There are very few places in the Bible where it was possible for our translators to exhibit this remarkable singularity so as to correspond at all with the grammatical construction of the English tongue. Yet a few may be found in which it appears clearly. Thus, where we read that God said, 'Let us make man in our image, after our likeness,' the plurality of persons in the Godhead is distinctly declared. Again, after the fall, the Lord God said, 'Behold the man is become like one of us.' And, again 'The Lord rained fire and brimstone from the Lord out of heaven,' with some others. The answer which some writers set up against this is, that God speaks like a king, who usually addresses his subjects in the plural number. But this argument can only be applied to the least important part of the peculiarity ,\and even then not fairly. For it must be recollected that the Hebrew plural which we translate God, united to the singular form of the verb, is currently used by the sacred writers in speaking historically of the words and actions of the Deity. But what historian, representing the speech of a king, ever mixed the singular and the plural together? Or what historian, speaking of the actions of one single king, ever used the plural for the singular? To this most
* See, for a fuller examination of this, the Dissertation in the Second Part of the Volume.
striking peculiarity of the case, the explanatio.il offered by our adversaries has no application whatever. And even as it regards those passages, in which the Deity speaks in the form customary amongst monarchs, there is a reason for the human form of speech, which can never be applied to the Divine Being. For, it is to be considered, that such phrases as 'us' and ' we' are used by kings, because in their official capacity they include and represent the body of the people, while in their nature, they are exactly on a level with the lowest of their subjects; but with what propriety can we suppose that the Almighty Creator, who is more highly elevated above the brightest Archangel than an earthly king is above the meanest reptile,—that the only living and true God should use such language, as,' Let us make man in our image,' when, in the work of creation, the Godhead was of necessity alone? The earthly king says, 'Let us make a law,' 'let us pass a decree,' because, however absolute he may be, he is obliged to use the instrumentality of his subjects to carry his will into execution. But what application has this to the case of creation, when we know that all the hosts of heaven and earth together, could not call into being a single atom? Clearly, then, neither in reason nor in point of fact, is this commentary justified; and we are consequently obliged to admit, according to the plain propriety of the words and grammar of the Hebrew Scriptures, that there is a plurality existing in the Godhead, and that this divine plurality is intimated when it is said,'Let us make man in our likeness.' 'The man is become as one of us,'' Let us go down and confound their speech,' 'The Lord rained fire and brimstone from the Lord out of heaven,' and so of the rest. On this foundation, therefore, we place our first argument, that in speaking of the Godhead at once in the plural number and in the singular)—that is, acknowledging the Trinity and Unity, We Speak Of Him As He Speaks Of Himself. Where can our adversaries direct us to so high an authority?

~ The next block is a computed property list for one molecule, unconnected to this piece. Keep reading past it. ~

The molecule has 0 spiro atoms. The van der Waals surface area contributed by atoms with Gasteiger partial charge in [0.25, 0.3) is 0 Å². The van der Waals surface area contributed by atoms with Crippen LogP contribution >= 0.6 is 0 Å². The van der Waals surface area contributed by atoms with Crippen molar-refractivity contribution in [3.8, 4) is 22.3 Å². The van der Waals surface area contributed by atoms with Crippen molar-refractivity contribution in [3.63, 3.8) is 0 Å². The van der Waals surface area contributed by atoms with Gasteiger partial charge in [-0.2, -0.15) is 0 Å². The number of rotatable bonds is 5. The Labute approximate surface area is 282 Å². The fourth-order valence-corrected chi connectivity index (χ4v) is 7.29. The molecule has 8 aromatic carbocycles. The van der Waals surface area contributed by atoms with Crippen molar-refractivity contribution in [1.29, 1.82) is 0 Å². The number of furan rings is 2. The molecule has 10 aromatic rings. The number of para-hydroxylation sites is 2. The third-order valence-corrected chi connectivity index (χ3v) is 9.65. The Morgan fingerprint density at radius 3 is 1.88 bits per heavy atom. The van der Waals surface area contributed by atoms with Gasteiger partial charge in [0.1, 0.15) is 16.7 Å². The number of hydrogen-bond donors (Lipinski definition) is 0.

But the testimony of the Old Testament does not stop with teaching us that in the one God there is a mysterious plurality ; it farther intimates, with considerable clearness, the number of this plurality to be three. Thus we read, in many places, of God, the Word of God, and the Spirit of God; and in some places we find a Trinity indicated in the very same verse. For instance, in the 18th Psalm, * The Lord liveth, and blessed be my rock, and let the God of my salvation be exalted.' In the blessing commanded to be used among the children of Israel, 'The Lord bless thee and keep thee, the Lord make his face to shine upon thee and be gracious unto thee, the Lord lift up his countenance upon thee and give thee peace.' And again, saith the Psalmist, ' By the word of the Lord were the heavens made, and all the host of them by the Spirit of his mouth.' And again, the Prophet, speaking in the person of Christ, saith, 'And now the Lord God and his Spirit'hath sent me.' And again, saith Isaiah, speaking in the same person of Christ, 'Seek ye out of the book of the Lord and read, for my mouth it hath commanded and.his Spirit it hath gathered them.' Many other passages might be added to strengthen this branch of the evidence, but these may suffice to prove that, even in the Old Testament, the Deity has presented himself to man, not only as the one living and true God, but also as possessing in this Unity a mysterious plurality, which, by various passages, appears to extend to the number three. Now although to us these considerations are by no means so conclusive as the proof derived from the New Testament, yet are they, in my mind, more than enough to show the error of the anti-trinitarian argument. And